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Housing affordability in San Diego

Posted: February 10th, 2017 | Ask Kathy, Columns, Featured | No Comments

By Kathy McSherry | Ask Kathy

Hi Kathy:

I keep hearing that there is no inventory here in San Diego and that is why prices have continued to go up. I also heard that affordability in San Diego is so high that people must spend over 45 percent of their income on housing making it more difficult to buy. What is the latest information on the real estate market regarding these two issues?

—Marty E.

Hi Marty:

That is a great question, considering a new administration and rising interest rates in “America’s Finest City,” San Diego. With San Diego being one of the most desirable places to live in the country, we should expect higher than average housing prices. According to the California Association of Realtors, the median price for a single-family home in San Diego for December 2016 was $568,000.

As prices rise, fewer people can afford their first home. Even if one can afford to purchase a home, studies show they must spend a larger portion of their income to acquire the home, thereby having less money to spend in other areas. These higher prices are great for people that own a home but can drive rents up as the affordability remains high.

Essentially, the median home in San Diego is unaffordable for the median income. In addition, companies must pay higher wages to attract people to come here which will now add to their labor costs. Higher housing prices may discourage good talent from moving here, which again can drive up rents for young professionals and students. Quality of life and commute must now take a back seat to affordability.

One element that has helped affordability for many Californians has been our historically low interest rates these past few years. In 2000, many people were paying over 8 percent; and up until recently that number was in the mid threes.

What many people fail to recognize is that interest rates have a direct impact on payments. Even if the price is higher than you would like, if you can afford to make the payments, you will have still gotten into the game of real estate. Home ownership can provide you with equity and long-term wealth building.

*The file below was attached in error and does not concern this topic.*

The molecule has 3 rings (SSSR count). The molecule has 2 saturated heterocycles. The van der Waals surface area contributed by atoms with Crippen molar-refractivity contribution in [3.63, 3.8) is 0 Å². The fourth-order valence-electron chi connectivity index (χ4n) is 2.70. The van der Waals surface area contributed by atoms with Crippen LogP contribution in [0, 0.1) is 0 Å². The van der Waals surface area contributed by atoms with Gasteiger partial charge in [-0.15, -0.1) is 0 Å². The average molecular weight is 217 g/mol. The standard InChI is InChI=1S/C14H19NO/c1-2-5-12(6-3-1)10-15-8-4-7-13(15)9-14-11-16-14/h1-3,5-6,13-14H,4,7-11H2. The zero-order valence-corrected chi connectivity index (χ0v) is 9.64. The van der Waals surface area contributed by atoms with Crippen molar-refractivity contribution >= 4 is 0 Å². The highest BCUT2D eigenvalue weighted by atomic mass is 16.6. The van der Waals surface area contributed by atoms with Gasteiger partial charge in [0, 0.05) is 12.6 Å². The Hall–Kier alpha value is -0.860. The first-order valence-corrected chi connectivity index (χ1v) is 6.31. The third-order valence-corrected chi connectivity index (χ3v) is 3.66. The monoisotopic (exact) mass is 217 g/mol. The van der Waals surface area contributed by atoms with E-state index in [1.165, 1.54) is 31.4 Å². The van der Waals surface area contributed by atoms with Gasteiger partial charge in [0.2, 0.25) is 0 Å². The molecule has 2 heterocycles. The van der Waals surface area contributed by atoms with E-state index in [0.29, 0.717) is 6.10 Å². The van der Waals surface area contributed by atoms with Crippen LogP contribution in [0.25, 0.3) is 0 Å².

Your other concern was inventory. Supply continues to be low. Clearly when supply is limited, then the demand is greater and that makes us still in a seller’s market.

High density, sustainable, urban communities where people can work and live and walk are proving to be successful. Civita, in Mission Valley, has been an amazing success with several more years of growth and planning yet to come. When Origen, it’s first new home community, opened in 2012, pricing was in the low $400,000s. Now, you will not find any homes in the Civita Master Plan priced under $600,000.

With that being said, where else can you have sunshine and great weather year-round, with beaches, restaurants, culture, renowned zoos, parks, breweries, wine, year-round sports, and much more?

With new guidelines in place for different loan programs, there are many ways to purchase a new home. Speak to a lender for all the latest requirements regarding borrowing money for a home loan. Borrowing limits may have gone up and mortgage insurance premiums may have lessened, all depending on the type of loan you need, which again can help you afford a home.

Kathy McSherry (Stock image)

You know my favorite real estate quote: When is the best time to buy real estate? Answer: Yesterday. When is the second-best time to buy real estate? Answer: Today.

Rates are still historically low and it’s never too late to get into the game of real estate!

For a good resource on market trends in San Diego, visit the market data page of the California Association of Realtors website at car.org/marketdata/.

—Kathy McSherry is a Realtor at Coldwell Banker Residential Brokerage. Email your questions to Kathy@kathymcsherry.com or call 702-382-9905.

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